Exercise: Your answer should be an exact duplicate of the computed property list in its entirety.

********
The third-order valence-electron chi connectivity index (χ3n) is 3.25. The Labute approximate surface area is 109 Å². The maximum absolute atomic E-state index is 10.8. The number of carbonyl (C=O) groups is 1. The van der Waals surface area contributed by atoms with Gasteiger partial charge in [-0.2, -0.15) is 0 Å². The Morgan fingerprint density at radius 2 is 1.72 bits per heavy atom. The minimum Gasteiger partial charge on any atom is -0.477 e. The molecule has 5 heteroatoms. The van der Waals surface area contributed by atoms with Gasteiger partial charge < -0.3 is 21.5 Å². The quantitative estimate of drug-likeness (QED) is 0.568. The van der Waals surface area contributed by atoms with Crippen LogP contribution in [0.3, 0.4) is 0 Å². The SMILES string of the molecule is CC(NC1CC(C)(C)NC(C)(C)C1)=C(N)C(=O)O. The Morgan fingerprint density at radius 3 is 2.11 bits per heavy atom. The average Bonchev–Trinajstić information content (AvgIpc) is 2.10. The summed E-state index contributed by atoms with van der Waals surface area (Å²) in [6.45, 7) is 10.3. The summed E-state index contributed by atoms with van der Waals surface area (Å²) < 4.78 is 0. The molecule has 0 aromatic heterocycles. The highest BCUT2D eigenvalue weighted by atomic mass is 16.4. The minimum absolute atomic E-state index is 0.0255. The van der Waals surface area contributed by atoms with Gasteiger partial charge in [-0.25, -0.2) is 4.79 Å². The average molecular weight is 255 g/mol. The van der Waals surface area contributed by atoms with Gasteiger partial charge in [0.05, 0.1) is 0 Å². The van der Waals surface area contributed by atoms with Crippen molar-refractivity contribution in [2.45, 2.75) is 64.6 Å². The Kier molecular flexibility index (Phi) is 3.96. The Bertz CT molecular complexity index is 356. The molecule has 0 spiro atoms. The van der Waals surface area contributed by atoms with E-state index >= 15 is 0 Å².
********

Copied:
The third-order valence-electron chi connectivity index (χ3n) is 3.25. The Labute approximate surface area is 109 Å². The maximum absolute atomic E-state index is 10.8. The number of carbonyl (C=O) groups is 1. The van der Waals surface area contributed by atoms with Gasteiger partial charge in [-0.2, -0.15) is 0 Å². The Morgan fingerprint density at radius 2 is 1.72 bits per heavy atom. The minimum Gasteiger partial charge on any atom is -0.477 e. The molecule has 5 heteroatoms. The van der Waals surface area contributed by atoms with Gasteiger partial charge < -0.3 is 21.5 Å². The quantitative estimate of drug-likeness (QED) is 0.568. The van der Waals surface area contributed by atoms with Crippen LogP contribution in [0.3, 0.4) is 0 Å². The SMILES string of the molecule is CC(NC1CC(C)(C)NC(C)(C)C1)=C(N)C(=O)O. The Morgan fingerprint density at radius 3 is 2.11 bits per heavy atom. The average Bonchev–Trinajstić information content (AvgIpc) is 2.10. The summed E-state index contributed by atoms with van der Waals surface area (Å²) in [6.45, 7) is 10.3. The summed E-state index contributed by atoms with van der Waals surface area (Å²) < 4.78 is 0. The molecule has 0 aromatic heterocycles. The highest BCUT2D eigenvalue weighted by atomic mass is 16.4. The minimum absolute atomic E-state index is 0.0255. The van der Waals surface area contributed by atoms with Gasteiger partial charge in [-0.25, -0.2) is 4.79 Å². The average molecular weight is 255 g/mol. The van der Waals surface area contributed by atoms with Gasteiger partial charge in [0.05, 0.1) is 0 Å². The van der Waals surface area contributed by atoms with Crippen molar-refractivity contribution in [2.45, 2.75) is 64.6 Å². The Kier molecular flexibility index (Phi) is 3.96. The Bertz CT molecular complexity index is 356. The molecule has 0 spiro atoms. The van der Waals surface area contributed by atoms with E-state index >= 15 is 0 Å².